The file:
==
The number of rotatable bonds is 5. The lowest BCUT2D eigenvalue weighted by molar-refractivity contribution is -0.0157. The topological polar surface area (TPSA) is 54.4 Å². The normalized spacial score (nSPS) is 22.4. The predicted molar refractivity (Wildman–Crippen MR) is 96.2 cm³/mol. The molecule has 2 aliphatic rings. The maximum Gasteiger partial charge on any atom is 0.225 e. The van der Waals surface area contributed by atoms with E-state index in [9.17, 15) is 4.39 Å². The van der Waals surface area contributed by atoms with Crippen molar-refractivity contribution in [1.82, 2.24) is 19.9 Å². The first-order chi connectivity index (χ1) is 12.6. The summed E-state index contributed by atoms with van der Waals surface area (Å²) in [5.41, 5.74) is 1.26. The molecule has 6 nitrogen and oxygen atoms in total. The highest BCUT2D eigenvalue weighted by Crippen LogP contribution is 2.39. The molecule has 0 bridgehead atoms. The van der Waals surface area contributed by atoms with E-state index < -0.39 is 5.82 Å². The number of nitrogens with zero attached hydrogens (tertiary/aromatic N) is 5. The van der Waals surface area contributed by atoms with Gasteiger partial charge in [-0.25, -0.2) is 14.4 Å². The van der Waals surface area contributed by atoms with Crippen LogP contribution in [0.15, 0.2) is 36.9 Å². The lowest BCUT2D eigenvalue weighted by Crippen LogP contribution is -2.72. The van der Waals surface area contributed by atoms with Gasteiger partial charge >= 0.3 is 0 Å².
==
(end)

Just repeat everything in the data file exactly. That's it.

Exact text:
The number of rotatable bonds is 5. The lowest BCUT2D eigenvalue weighted by molar-refractivity contribution is -0.0157. The topological polar surface area (TPSA) is 54.4 Å². The normalized spacial score (nSPS) is 22.4. The predicted molar refractivity (Wildman–Crippen MR) is 96.2 cm³/mol. The molecule has 2 aliphatic rings. The maximum Gasteiger partial charge on any atom is 0.225 e. The van der Waals surface area contributed by atoms with E-state index in [9.17, 15) is 4.39 Å². The van der Waals surface area contributed by atoms with Crippen molar-refractivity contribution in [1.82, 2.24) is 19.9 Å². The first-order chi connectivity index (χ1) is 12.6. The summed E-state index contributed by atoms with van der Waals surface area (Å²) in [5.41, 5.74) is 1.26. The molecule has 6 nitrogen and oxygen atoms in total. The highest BCUT2D eigenvalue weighted by Crippen LogP contribution is 2.39. The molecule has 0 bridgehead atoms. The van der Waals surface area contributed by atoms with E-state index < -0.39 is 5.82 Å². The number of nitrogens with zero attached hydrogens (tertiary/aromatic N) is 5. The van der Waals surface area contributed by atoms with Gasteiger partial charge in [-0.25, -0.2) is 14.4 Å². The van der Waals surface area contributed by atoms with Crippen LogP contribution in [0.15, 0.2) is 36.9 Å². The lowest BCUT2D eigenvalue weighted by Crippen LogP contribution is -2.72. The van der Waals surface area contributed by atoms with Gasteiger partial charge >= 0.3 is 0 Å².